Byzantine Period in the Levant
Heraclius returning the True Cross to Jerusalem, 15th-century painting. ©Miguel Ximénez
390 Jan 1 - 634

Byzantine Period in the Levant

Judea and Samaria Area

During the Byzantine period (starting 390 CE), the region previously part of the Roman Empire became dominated by Christianity under Byzantine rule.This shift was accelerated by the influx of Christian pilgrims and the construction of churches at biblical sites.[123] Monks also played a role in converting local pagans by establishing monasteries near their settlements.[124]

The Jewish community in Palestine faced decline, losing its majority status by the fourth century.[125] Restrictions on Jews increased, including prohibitions on building new worship places, holding public office, and owning Christian slaves.[126] The Jewish leadership, including the Nasi office and the Sanhedrin, was dissolved in 425, with the Jewish center in Babylonia rising to prominence thereafter.[123]

The 5th and 6th centuries saw Samaritan revolts against Byzantine rule, which were suppressed, diminishing Samaritan influence and reinforcing Christian dominance.[127] Records of Jewish and Samaritan conversions to Christianity during this period are limited and mostly pertain to individuals rather than communities.[128]

In 611, Khosrow II of Sassanid Persia, aided by Jewish forces, invaded and captured Jerusalem.[129] The capture included the seizure of the "True Cross". Nehemiah ben Hushiel was appointed governor of Jerusalem. In 628, after a peace treaty with the Byzantines, Kavad II returned Palestine and the True Cross to the Byzantines. This led to a massacre of Jews in Galilee and Jerusalem by Heraclius, who also renewed the ban on Jewish entry into Jerusalem.[130]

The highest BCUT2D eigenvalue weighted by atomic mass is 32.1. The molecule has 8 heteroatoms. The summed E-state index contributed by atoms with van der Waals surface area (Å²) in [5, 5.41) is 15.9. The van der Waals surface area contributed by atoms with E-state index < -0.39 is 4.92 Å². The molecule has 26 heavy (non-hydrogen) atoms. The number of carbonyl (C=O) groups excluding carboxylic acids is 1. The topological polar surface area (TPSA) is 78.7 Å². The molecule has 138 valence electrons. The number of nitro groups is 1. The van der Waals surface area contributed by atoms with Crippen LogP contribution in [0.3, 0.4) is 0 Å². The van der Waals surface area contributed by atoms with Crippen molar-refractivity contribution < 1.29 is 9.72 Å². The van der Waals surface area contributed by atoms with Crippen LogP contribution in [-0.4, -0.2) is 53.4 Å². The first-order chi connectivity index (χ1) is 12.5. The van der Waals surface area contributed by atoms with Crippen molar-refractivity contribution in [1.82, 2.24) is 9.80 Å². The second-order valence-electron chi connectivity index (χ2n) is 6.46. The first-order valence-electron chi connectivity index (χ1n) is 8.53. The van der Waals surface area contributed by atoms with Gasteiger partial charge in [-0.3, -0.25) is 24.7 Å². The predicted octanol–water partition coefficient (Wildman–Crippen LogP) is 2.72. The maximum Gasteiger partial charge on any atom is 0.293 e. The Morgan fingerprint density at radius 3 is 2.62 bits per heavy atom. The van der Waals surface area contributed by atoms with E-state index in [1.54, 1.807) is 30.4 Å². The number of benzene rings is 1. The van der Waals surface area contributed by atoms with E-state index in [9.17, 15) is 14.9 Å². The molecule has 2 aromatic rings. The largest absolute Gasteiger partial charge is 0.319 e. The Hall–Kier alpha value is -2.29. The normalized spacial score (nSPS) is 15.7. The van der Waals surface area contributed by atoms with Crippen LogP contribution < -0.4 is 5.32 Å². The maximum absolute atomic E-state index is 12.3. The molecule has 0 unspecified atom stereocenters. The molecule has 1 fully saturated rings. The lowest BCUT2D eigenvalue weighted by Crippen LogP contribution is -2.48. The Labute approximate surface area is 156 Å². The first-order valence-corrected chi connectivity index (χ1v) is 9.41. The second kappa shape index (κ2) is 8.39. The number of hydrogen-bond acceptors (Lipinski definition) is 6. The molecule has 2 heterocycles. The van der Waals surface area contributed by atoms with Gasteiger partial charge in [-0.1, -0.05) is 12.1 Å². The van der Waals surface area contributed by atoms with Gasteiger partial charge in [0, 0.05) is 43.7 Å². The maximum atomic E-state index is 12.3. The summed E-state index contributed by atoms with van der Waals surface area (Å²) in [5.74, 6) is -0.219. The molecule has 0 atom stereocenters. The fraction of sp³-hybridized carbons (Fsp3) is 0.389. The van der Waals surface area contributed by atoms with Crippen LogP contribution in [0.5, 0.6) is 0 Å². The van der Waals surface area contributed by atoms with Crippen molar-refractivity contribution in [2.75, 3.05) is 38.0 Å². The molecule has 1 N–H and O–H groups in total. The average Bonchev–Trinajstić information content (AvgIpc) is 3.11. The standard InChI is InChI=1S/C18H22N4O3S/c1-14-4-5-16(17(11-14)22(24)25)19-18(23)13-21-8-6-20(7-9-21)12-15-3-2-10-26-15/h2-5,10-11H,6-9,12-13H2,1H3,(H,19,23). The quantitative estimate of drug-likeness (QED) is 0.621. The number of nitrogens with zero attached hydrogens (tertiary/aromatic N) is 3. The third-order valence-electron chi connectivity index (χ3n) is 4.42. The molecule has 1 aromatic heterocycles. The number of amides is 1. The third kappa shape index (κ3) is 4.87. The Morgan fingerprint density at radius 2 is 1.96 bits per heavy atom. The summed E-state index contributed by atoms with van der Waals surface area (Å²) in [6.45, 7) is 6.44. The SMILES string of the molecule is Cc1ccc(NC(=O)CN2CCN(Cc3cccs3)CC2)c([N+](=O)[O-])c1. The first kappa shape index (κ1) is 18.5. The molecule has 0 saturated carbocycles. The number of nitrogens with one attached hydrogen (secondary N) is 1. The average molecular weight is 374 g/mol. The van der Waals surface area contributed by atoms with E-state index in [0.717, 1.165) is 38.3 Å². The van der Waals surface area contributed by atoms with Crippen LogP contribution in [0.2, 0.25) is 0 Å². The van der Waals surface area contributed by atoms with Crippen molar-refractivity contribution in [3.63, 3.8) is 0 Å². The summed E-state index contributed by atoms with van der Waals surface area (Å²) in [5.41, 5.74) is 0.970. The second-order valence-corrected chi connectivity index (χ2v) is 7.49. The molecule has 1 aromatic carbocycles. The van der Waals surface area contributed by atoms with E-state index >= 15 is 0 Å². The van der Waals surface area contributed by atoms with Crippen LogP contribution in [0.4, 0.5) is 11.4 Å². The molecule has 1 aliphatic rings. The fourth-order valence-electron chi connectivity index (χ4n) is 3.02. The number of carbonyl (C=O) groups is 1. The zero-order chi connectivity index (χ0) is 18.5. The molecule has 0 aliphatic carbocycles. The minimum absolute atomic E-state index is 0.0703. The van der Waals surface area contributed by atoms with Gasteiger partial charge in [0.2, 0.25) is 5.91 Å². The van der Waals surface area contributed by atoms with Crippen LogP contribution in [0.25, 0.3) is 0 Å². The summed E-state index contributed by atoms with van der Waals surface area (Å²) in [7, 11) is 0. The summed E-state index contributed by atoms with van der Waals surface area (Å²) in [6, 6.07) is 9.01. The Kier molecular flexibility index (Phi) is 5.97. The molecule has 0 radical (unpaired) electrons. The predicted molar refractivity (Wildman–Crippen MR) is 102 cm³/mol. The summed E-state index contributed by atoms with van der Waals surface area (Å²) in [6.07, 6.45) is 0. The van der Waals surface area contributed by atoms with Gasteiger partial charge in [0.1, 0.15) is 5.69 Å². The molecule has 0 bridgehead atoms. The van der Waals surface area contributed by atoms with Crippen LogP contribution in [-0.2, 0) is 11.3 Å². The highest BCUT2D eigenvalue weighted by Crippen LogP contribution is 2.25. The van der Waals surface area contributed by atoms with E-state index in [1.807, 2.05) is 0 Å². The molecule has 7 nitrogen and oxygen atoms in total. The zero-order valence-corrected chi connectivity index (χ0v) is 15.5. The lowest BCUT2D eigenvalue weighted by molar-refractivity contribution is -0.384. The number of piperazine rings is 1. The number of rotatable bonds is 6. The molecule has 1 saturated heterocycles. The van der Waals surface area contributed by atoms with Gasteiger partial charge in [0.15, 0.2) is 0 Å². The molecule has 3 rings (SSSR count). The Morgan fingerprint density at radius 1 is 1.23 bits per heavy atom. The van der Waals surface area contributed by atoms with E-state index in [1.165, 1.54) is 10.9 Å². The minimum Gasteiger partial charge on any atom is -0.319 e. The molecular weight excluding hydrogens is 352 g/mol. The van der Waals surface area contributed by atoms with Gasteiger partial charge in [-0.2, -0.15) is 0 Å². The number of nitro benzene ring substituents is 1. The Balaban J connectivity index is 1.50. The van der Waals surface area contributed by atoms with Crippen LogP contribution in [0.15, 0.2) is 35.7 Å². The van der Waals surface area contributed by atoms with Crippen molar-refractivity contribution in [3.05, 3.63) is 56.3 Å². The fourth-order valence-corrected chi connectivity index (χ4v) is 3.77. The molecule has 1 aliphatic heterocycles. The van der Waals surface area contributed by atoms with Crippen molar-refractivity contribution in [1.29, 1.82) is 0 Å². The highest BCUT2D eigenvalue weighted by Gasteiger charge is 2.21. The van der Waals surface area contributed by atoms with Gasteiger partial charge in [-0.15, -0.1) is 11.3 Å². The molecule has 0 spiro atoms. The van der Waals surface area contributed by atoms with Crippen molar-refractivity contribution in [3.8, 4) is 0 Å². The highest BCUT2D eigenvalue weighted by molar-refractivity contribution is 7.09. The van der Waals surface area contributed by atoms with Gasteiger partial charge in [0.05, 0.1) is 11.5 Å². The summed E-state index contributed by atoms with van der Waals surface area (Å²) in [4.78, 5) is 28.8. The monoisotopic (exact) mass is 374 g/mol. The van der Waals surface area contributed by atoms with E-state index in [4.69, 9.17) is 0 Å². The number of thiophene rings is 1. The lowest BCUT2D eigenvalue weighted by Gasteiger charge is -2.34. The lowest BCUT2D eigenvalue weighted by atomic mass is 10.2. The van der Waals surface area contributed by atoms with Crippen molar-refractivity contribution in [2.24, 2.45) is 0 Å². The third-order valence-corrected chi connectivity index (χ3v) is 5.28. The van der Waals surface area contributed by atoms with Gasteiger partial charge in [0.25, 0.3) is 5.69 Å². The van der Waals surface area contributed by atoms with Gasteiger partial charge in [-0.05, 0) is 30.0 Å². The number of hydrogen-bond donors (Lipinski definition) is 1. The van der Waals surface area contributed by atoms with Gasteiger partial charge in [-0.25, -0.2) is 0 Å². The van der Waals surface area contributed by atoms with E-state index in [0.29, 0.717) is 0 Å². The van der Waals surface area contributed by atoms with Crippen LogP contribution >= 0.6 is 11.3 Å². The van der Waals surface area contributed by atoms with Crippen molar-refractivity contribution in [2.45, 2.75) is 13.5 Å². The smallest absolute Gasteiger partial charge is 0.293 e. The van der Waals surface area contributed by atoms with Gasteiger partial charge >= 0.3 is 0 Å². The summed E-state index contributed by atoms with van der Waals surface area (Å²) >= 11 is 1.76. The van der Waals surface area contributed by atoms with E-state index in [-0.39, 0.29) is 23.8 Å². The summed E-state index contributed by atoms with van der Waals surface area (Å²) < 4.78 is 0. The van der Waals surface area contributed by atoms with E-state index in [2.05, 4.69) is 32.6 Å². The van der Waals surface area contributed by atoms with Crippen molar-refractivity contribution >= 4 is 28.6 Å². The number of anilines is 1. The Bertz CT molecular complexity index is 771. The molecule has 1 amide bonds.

Samaritan Revolts
Byzantine Levant ©Anonymous
484 Jan 1 - 573

Samaritan Revolts


The Samaritan Revolts (c. 484–573 CE) were a series of uprisings in Palaestina Prima province, where the Samaritans rebelled against the Eastern Roman Empire. These revolts led to significant violence and a drastic decline in the Samaritan population, reshaping the region's demographics. After the Jewish–Roman wars, Jews were largely absent in Judaea, with Samaritans and Byzantine Christians filling this vacuum. The Samaritan community experienced a golden age, particularly under Baba Rabba (ca. 288–362 CE), who reformed and strengthened Samaritan society. However, this period ended when Byzantine forces captured Baba Rabba.[131]

Justa Uprising (484)